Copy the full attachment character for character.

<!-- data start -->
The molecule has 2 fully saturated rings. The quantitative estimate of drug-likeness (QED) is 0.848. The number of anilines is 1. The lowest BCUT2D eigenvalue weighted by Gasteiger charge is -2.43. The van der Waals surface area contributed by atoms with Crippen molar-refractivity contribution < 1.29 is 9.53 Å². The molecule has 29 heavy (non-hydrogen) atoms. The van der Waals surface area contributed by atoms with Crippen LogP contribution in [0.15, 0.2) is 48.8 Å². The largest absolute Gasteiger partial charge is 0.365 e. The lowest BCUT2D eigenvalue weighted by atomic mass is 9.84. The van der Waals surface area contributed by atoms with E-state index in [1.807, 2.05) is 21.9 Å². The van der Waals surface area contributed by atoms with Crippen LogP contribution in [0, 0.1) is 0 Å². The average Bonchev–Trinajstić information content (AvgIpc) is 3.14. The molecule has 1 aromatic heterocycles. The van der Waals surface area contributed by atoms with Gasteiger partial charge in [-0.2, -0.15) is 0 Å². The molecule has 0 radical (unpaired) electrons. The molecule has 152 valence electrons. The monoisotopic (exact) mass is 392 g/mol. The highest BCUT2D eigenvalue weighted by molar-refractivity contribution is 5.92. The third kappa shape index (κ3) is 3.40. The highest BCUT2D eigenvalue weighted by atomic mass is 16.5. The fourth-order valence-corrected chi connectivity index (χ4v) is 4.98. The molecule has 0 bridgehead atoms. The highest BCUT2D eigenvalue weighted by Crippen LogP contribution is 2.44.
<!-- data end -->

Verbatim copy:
The molecule has 2 fully saturated rings. The quantitative estimate of drug-likeness (QED) is 0.848. The number of anilines is 1. The lowest BCUT2D eigenvalue weighted by Gasteiger charge is -2.43. The van der Waals surface area contributed by atoms with Crippen molar-refractivity contribution < 1.29 is 9.53 Å². The molecule has 29 heavy (non-hydrogen) atoms. The van der Waals surface area contributed by atoms with Crippen LogP contribution in [0.15, 0.2) is 48.8 Å². The largest absolute Gasteiger partial charge is 0.365 e. The lowest BCUT2D eigenvalue weighted by atomic mass is 9.84. The van der Waals surface area contributed by atoms with E-state index in [1.807, 2.05) is 21.9 Å². The van der Waals surface area contributed by atoms with Crippen LogP contribution in [0, 0.1) is 0 Å². The average Bonchev–Trinajstić information content (AvgIpc) is 3.14. The molecule has 1 aromatic heterocycles. The van der Waals surface area contributed by atoms with Gasteiger partial charge in [-0.2, -0.15) is 0 Å². The molecule has 0 radical (unpaired) electrons. The molecule has 152 valence electrons. The monoisotopic (exact) mass is 392 g/mol. The highest BCUT2D eigenvalue weighted by molar-refractivity contribution is 5.92. The third kappa shape index (κ3) is 3.40. The highest BCUT2D eigenvalue weighted by atomic mass is 16.5. The fourth-order valence-corrected chi connectivity index (χ4v) is 4.98. The molecule has 0 bridgehead atoms. The highest BCUT2D eigenvalue weighted by Crippen LogP contribution is 2.44.